NewsLocal NewsCuyahoga County

Actions

Pilot programs rewarded with Paradox Prize grant money to test out, launch new transportation ideas

Posted: 9:31 PM, Aug 09, 2019
Updated: 2019-08-10 09:25:23-04
IMG_3295.jpg

CLEVELAND — Three projects are getting a combined $191,000 from The Fund for Our Economic Future as part of the Paradox Prize, an effort to help workers get to their jobs.

The fund is trying to solve the Transportation Paradox: workers don’t have a car, so they can’t get a job, but they don’t have a job, so they can’t get a car. The Paradox Prize rewards organizations trying to create solutions outside traditional public transit routes to connect employees with their work locations.

The three projects that received grant money are:

  • Manufacturing Works ($100,000), in conjunction with the Cleveland Clergy Coalition and the American Association of Clergy and Employers, will connect church-based neighborhood hubs in Lee-Harvard and Glenville in Cleveland to job hubs in Strongsville and Solon, using church vans that typically sit idle throughout the week;
  • Akron METRO ($75,000), in conjunction with ConxusNEO , will test its FlexRide program, a door-to-door, on-demand service connecting workers to job hubs in northern Summit County that promises to save employers thousands of dollars in reduced turnover and lost down-time, while opening up new job possibilities; and
  • SHARE ($16,000), will work with Express Employment Professionals to provide ride-sharing service for job seekers from East Cleveland, Euclid and Glenville to the Mentor/Painesville job hub.

The Cleveland Clergy Coalition got involved when they realized church vans all over Cleveland usually sit unused during the week, only being used to get people to mass on Sundays.

IMG_3300.jpg
Pastor Phillips says the church van usually spends the week in the empty lot until it's needed on Sundays.

“Well, it’d probably be a 7 o’clock pick up in the morning,” said Driver and Supervisor of Transportation Al Shivers, talking about the schedule his buses will run.

It’s an early start for Al and his drivers, but it’s a huge help getting to work for the manufacturing employees who live around the Glenville and Lee-Harvard neighborhoods.

Manufacturing plants all over northeast Ohio have told The Fund for Our Economic Future that workers showing up late to work isn’t necessarily a sign of bad employees, but a lack of good transportation options to reach plants located in the suburbs.

IMG_3292.jpg
Driver Al Shiver shows the van he uses to bring people to church, and that he will use to bring manufacturing workers to their jobs.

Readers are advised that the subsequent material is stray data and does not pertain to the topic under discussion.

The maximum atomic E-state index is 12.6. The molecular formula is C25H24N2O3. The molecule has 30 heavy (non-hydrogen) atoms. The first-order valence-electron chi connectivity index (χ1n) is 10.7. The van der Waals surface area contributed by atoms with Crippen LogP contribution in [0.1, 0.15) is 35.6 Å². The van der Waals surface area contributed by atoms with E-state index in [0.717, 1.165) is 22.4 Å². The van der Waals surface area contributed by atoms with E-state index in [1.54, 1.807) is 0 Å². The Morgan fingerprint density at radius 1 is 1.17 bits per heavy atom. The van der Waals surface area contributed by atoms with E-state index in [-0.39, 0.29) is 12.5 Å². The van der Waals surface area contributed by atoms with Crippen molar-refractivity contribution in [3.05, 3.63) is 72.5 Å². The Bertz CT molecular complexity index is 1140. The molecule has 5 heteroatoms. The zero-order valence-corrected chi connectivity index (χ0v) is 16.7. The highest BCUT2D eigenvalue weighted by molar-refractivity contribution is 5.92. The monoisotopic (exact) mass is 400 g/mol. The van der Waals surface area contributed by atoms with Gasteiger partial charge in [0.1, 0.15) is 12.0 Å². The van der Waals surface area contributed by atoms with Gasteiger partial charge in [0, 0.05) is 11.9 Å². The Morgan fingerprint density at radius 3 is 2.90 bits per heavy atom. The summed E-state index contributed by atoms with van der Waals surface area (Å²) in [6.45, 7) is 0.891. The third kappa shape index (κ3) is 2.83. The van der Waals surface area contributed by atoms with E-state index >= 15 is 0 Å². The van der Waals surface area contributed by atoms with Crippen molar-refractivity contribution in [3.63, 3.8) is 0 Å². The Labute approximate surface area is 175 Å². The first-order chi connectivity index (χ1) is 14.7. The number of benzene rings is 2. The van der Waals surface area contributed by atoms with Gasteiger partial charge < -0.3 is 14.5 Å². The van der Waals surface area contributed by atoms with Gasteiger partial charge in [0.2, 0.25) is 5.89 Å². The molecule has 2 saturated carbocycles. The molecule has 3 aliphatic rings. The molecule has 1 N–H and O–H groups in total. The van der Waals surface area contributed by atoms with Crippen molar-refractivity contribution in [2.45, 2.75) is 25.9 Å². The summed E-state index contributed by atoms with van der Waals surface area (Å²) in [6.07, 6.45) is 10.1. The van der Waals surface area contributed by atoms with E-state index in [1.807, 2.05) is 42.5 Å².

“Most companies, it’s their number one problem,” said Manufacturing Works President and Executive Director Ken Patsey.

Patsey helps manufacturing companies all over northeast Ohio solve industry-related problems, like workforce development.

He says a lot of plants in places like Strongsville or Solon have employees in Cleveland, which can be an hour and a half away by public transit after factoring all the stops along the way.

“But [the employees] will have to get [to work] either an hour early or 10 minutes late,” Patsey said.

IMG_3296.jpg
Workers around the Lee-Harvard neighborhood will be able to get rides from the Sure House Baptist Church and be dropped off at manufacturing plants in the suburbs.

Patsey said too many times showing up 10 minutes late can get workers fired, even if they show up two hours early most of the time.

That’s why The Fund for Our Economic Future created the Paradox Prize, hoping to fund pilot programs that will either complement existing public transit routes or meet riders’ needs in different ways.

Pastor Aaron Phillips at the Sure House Baptist Church says he was already working with Manufacturing Works and the American Association of Clergy and Employers on using the church vans during the week. The $100,000 grant they got from the Paradox Prize allows them to launch the plan at no cost to riders in just a few weeks.

IMG_3294.jpg
Shivers' van fits 15 people, and there will be two pick-up and drop-off times to accomodate workers on day and night shifts.

“It’s a way to engage resources that are already in our neighborhood,” Phillips said. “It’s a perfect match.”

At first, the rides will be free.

When riders do have to pay, it’ll cost them a little less than a bus pass and commutes that could be an hour and a half or longer on public transit will be direct and will take roughly half the time. Workers will be dropped off directly at their place of work.

Eventually, fees from riders and manufacturers will cover the cost. If the early versions work, they could expand to more neighborhoods and include more manufacturing facilities.

Shivers says opportunities like this could lead to higher home ownership, more money in more households, and a better quality of life for people who otherwise wouldn’t be able to hold down these manufacturing jobs 40 minutes away.

“But they must first be able to work,” said Shivers. “That’s the number one key.”

The Fund for Our Economic Future will give out $1 million over three years for similar projects.

If you would like to apply, click here .

If you would like more information about bus rides, call Pastor Aaron Phillips at 216-889-7844.